Scott Kelly Celebrates His 300th Day In Space Playing Water Ping Pong

NASA astronaut Scott Kelly celebrated his 300th day aboard the International Space Station in style. He spent some time Thursday playing ping pong, but not the kind you play in a pool. He played it with a droplet of water. The paddles are water-repellent and are covered in teflon. Combine that with a drop of water and microgravity, and you’ll see the droplet bouncing back and forth instead of making paddles wet.

Scott Kelly Celebrates His 300th Day In Space Playing Water Ping Pong

Kelly to return to Earth in early March

Scott Kelly and Russian cosmonaut Mikhail Kornienko are both spending a full year in space, allowing scientists to perform long-term experiments on them. They are both expected to return to Earth in early March. Kelly has spent the longest consecutive days in space of any US astronaut. The record for single longest space mission ever is held by Russian cosmonaut Valery Polyakov, who spent 438 days on Russia’s Mir space station in 1994 and 1995.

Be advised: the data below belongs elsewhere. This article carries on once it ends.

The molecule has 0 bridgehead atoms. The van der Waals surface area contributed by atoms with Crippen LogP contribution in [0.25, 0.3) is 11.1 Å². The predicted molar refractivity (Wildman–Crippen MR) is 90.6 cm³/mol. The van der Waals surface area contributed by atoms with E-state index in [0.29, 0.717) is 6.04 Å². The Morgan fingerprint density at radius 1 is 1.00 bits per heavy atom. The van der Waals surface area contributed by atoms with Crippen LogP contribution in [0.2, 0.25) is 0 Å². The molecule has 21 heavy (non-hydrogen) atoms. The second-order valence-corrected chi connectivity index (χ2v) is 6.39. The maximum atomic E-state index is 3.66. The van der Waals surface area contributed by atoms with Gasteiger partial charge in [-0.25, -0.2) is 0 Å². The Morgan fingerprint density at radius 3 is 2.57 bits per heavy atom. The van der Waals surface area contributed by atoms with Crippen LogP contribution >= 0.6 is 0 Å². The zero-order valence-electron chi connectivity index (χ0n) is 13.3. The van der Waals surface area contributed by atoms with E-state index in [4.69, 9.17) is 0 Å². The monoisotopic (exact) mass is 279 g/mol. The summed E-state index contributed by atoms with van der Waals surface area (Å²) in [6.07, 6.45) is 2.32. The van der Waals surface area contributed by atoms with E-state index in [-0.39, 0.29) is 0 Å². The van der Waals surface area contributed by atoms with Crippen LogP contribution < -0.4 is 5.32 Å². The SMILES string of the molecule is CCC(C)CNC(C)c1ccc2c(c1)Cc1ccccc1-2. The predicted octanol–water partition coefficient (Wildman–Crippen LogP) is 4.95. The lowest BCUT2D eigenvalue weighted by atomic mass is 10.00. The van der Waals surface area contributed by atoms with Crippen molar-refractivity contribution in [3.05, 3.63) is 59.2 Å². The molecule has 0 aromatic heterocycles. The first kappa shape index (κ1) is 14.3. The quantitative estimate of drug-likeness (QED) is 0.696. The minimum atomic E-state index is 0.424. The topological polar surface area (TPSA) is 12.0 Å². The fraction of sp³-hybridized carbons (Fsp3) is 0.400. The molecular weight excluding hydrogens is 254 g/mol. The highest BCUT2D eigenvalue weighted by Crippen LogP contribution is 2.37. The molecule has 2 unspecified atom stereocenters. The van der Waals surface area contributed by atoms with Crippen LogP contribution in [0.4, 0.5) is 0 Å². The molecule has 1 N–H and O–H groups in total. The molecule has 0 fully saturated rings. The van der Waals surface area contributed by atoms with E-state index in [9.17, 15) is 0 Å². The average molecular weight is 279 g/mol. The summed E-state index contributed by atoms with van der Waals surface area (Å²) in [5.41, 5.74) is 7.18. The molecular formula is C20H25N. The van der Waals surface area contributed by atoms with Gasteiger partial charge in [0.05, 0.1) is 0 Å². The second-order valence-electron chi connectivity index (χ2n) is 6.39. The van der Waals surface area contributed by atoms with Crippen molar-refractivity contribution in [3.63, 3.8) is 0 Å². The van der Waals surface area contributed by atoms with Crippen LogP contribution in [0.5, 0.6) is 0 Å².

The US astronaut has done a lot of quirky activities during his 300 days in space to pass the time. He has cultivated and eaten space lettuce, grown flowering plants, and put on a spooky mask to haunt the space station’s hallways. The video of Scott Kelly playing water ping pong is available in 4K for your enjoyment. Some might say that Kelly is bored out of his astronaut mind. But that’s natural as he has spent 300 days in space.

NASA monitoring Scott Kelly’s physical and mental health

Long-term missions like Kelly’s collect important data to help scientists design and support deep space missions. Kelly is part of an experiment where NASA is monitoring his physical and mental conditions to find out how long-term stay in space affects humans. This insight will be extremely valuable as NASA is planning to send humans to deep space, including Mars, in the next couple of decades.

A few days ago, astronauts were able to grow zinnia flowers in space under the Veggie experiment. NASA is working on a variety of ways to help astronauts become more autonomous during deep space missions.